Symphoricarpos albus snowberry

 Symphoricarpus albus snowberry bush perhaps you more often see this one in municipal or council planting schemes.  I think it deserves a place in the garden, dont eat the poisonous berries though.

From this point, I think we will only refer to this shrub using the common name of Snowberry.

Two of these shrubs have been in our woodland area for as long as I can remember   I have to admit that I seldom pay much attention to them.  Perhaps writing about plants allows me to see them in a new light.

Snowberry is a hardy brute of a shrub and will grow in almost any soil type in full sun or part shade.  Belonging to the Honeysuckle family and mainly grown for its Autumn/Winter interest of outstanding large white berries which start to show in early November continuing through December and even January some years.  The garden birds have a dislike for these berries and I would expect not everyone would see this as an advantage.

Symphoricarpos albus snowberry (4)

The deciduous snowberry shrub also has small white/pink flowers in Spring, and mid green oval leaves. Although I don’t have a picture of the flowers at the moment I will add one to this post in April.

Snowberry is native to North America and can  grow very tall and apparently the berries form in Summer.   Here in the North East of Scotland the much cooler Summer holds back the formation of the berries which have an appealing appearance even when the branches are stripped of their  leaves in December. Snowberry can make a good hedge or feature plant lending itself very well to pruning.

Symphoricarpos albus snowberry (3)

In late Winter thin back the shrub by cutting out old stems and reduce theheight of the rest virtually to suit yourself.  If you wish to rejuvenate an old shrub simply cut the shrub hard back.

Even in the UK in some areas Snowberry can run wild.  It behaves itself very well here in our garden.

*** Form with pink berries ***



We tend to feed the garden birds all year round.  In Spring the adults have a tough time finding food for their young and welcome nutrition that we provide for them.  However in Winter they really do depend on us.

Our feeding stations are thronging with numerous species at the moment, even busier than usual, why should this be.  Well apart from the sunflower hearts which they like more than anything else we would also hang up those fatty balls and squares that you see in the garden centres.  More often than not these would be fatty treats just hung there, completely ignored.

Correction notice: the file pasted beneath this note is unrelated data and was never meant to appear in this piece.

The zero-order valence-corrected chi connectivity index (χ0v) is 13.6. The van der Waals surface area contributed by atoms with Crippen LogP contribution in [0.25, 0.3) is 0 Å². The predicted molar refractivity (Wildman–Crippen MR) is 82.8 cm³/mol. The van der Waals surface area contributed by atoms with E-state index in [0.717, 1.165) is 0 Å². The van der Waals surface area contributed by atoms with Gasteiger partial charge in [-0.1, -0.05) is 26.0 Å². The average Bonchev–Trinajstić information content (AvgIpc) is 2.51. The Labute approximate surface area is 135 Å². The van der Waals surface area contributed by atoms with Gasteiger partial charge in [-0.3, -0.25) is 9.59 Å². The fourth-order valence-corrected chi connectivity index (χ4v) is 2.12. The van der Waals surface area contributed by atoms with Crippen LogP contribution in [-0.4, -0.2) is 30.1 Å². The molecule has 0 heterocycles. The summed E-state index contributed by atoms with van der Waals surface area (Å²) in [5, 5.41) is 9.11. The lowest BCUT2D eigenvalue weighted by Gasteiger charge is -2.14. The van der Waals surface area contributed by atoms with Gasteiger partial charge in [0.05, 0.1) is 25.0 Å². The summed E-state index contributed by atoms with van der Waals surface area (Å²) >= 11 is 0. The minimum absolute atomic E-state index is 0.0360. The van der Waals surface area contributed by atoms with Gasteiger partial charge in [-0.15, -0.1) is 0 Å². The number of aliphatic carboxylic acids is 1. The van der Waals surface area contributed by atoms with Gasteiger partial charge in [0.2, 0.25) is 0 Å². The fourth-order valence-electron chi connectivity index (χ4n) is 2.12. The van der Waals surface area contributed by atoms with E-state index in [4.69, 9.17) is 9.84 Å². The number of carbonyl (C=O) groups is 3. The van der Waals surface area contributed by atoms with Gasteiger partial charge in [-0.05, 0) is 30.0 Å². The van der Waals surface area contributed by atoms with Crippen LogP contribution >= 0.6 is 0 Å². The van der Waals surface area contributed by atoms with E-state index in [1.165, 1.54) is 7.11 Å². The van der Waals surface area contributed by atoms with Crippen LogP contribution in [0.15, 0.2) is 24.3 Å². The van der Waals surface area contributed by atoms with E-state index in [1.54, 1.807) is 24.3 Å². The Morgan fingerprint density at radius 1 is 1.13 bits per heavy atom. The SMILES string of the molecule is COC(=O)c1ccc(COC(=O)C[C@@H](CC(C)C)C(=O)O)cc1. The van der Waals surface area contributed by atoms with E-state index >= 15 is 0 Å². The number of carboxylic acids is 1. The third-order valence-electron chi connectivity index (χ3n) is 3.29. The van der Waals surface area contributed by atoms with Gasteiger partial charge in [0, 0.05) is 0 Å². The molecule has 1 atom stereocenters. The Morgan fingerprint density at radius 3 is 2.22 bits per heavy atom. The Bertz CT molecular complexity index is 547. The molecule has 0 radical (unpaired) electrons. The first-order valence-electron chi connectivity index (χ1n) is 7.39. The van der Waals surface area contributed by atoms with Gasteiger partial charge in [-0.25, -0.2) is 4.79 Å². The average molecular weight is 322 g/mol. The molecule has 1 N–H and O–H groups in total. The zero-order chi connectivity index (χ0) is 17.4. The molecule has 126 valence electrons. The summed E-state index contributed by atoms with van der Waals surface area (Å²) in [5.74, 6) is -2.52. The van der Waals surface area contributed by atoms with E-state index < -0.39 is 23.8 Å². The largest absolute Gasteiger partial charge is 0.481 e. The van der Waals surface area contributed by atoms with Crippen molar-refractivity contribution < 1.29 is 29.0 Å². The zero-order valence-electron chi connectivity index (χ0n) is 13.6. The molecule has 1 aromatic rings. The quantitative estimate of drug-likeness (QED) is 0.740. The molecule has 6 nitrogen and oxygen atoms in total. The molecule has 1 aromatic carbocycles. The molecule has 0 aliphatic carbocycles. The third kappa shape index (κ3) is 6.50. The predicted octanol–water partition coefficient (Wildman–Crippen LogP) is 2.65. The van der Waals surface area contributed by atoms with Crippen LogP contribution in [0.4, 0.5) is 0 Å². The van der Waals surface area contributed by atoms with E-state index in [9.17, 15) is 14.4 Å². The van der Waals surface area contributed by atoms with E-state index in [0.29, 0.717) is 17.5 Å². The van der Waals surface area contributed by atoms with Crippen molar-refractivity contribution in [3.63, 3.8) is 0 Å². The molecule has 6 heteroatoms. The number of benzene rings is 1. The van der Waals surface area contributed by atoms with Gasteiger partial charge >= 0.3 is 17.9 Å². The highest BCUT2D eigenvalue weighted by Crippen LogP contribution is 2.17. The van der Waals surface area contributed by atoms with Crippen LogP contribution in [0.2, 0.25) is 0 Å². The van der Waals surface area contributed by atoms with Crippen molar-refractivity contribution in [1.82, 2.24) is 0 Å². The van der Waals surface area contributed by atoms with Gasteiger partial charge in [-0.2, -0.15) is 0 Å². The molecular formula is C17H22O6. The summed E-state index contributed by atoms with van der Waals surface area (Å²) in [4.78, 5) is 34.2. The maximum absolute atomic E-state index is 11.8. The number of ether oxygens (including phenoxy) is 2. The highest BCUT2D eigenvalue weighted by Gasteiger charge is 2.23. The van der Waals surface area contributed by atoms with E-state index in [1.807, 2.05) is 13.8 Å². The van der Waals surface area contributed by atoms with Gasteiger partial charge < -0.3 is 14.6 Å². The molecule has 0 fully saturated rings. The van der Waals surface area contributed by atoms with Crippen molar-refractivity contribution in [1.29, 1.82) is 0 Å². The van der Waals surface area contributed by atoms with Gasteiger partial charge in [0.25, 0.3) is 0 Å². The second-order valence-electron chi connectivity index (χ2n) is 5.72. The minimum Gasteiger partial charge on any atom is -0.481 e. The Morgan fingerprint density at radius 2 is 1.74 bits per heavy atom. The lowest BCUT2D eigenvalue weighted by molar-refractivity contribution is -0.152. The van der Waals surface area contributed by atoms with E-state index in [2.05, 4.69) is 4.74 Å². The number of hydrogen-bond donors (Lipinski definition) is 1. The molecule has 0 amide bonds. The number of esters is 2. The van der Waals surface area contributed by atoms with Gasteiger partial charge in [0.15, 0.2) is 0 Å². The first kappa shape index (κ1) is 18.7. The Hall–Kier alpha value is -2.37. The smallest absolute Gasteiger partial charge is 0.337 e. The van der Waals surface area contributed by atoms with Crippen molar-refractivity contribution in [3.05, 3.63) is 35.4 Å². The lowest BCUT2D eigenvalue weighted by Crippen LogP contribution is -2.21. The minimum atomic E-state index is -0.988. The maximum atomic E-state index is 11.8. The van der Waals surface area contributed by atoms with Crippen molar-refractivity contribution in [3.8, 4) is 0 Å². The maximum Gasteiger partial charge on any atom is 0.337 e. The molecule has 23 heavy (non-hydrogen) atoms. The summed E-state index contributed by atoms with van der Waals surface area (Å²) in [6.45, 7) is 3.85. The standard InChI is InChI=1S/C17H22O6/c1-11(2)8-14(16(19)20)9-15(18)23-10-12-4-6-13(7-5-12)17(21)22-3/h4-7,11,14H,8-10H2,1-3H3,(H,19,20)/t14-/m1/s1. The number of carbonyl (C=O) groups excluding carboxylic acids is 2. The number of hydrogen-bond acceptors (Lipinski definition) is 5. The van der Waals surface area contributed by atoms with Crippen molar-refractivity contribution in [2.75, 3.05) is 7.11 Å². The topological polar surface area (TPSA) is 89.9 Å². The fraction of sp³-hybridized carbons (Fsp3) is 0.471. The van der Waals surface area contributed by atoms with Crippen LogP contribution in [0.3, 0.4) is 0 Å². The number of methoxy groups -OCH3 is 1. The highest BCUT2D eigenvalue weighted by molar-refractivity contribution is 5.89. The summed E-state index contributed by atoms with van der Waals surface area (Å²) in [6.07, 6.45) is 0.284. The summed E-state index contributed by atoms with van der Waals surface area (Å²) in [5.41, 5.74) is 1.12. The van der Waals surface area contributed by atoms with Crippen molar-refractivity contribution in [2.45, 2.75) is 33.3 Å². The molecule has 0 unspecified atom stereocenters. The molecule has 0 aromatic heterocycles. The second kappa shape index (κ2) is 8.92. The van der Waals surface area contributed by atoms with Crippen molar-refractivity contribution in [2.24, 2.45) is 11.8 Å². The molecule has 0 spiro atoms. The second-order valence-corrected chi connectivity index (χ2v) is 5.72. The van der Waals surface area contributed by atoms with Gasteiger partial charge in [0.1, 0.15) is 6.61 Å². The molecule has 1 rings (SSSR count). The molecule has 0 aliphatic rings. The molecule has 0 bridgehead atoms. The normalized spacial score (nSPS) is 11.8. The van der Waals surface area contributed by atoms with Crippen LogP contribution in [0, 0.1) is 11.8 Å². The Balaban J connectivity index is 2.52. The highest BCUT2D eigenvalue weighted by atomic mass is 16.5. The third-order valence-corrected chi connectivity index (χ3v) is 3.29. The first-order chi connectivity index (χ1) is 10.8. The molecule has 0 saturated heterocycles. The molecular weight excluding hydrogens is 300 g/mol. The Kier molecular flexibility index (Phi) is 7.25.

A couple of weeks ago Myra decided she would make her own ones.  Melting a reasonable amount of lard (yes its still in the stores) also adding peanut kernels, sunflower hearts, weetabix and raisins she moulded them into shape and placed them in the fridge.   I hung them out the following morning, this will now have to be a permanent addition to the feeding regime, they just love it.

Within several hours we had the first visit of the Winter of two species we had been waiting for.  The long tailed tit was first.  They visit most Winters in groups of at least eight and hang around until early Spring.

Long Tailed Tit (2)

Long Tailed Tit

Even more interesting is the return of the Greater Spotted Woodpecker which in the past was an infrequent visitor, dropping by for a very short time.  Now it flits between the feeders calling  several times every day.

Greater Spotted Woodpecker (2)

Greater Spotted Woodpecker (8)

I will talk to you again in January.  I hope you all have a great Christmas and go easy on the booze at Hogmany.

If you happen to leave a comment I will be sure to visit your site and do the same

© 2012 – 2015, Alistair. All rights reserved.

30 thoughts on “Symphoricarpos albus snowberry

  1. Hello Alistair
    What an excellent idea for your wife to make the birds a home-made treat. No wonder they liked it better than the store-bought versions! It actually sounded quite delicious.
    I was not familiar with Snowberry but it sounds like a strong indestructible shrub that would blend well in a shrub border. I’ll add it to my list.
    Hope your Scottish Christmas is as festive as our Canadian one and I look forward to your posts again in 2013.

  2. It’s always a treat to visit your blog Alistair, I can be sure to find something I haven’t seen before and I wasn’t disappointed today either; I haven’t seen Snowberry bush before, what a lovely plant to light up with berries in the midst of winter.

    Lovely to see your birds returning, I haven’t had much luck in my garden, the squirrels eat the bird food before the birds can get to it, and the massive amount of wood pigeons I have seem to scare away all the smaller type of birds.

    Have a nice Christmas, hope you get a white Christmas and don’t get flooded, we will certainly not have a white one!

    1. Helene, the Squirrel visits here every day also, no problem though seems like he is all alone at the moment. It doesn’t look like we will have a white Christmas in the city, maybe a few miles inland though. Look after yourself and have a great Christmas, talk again in the New Year.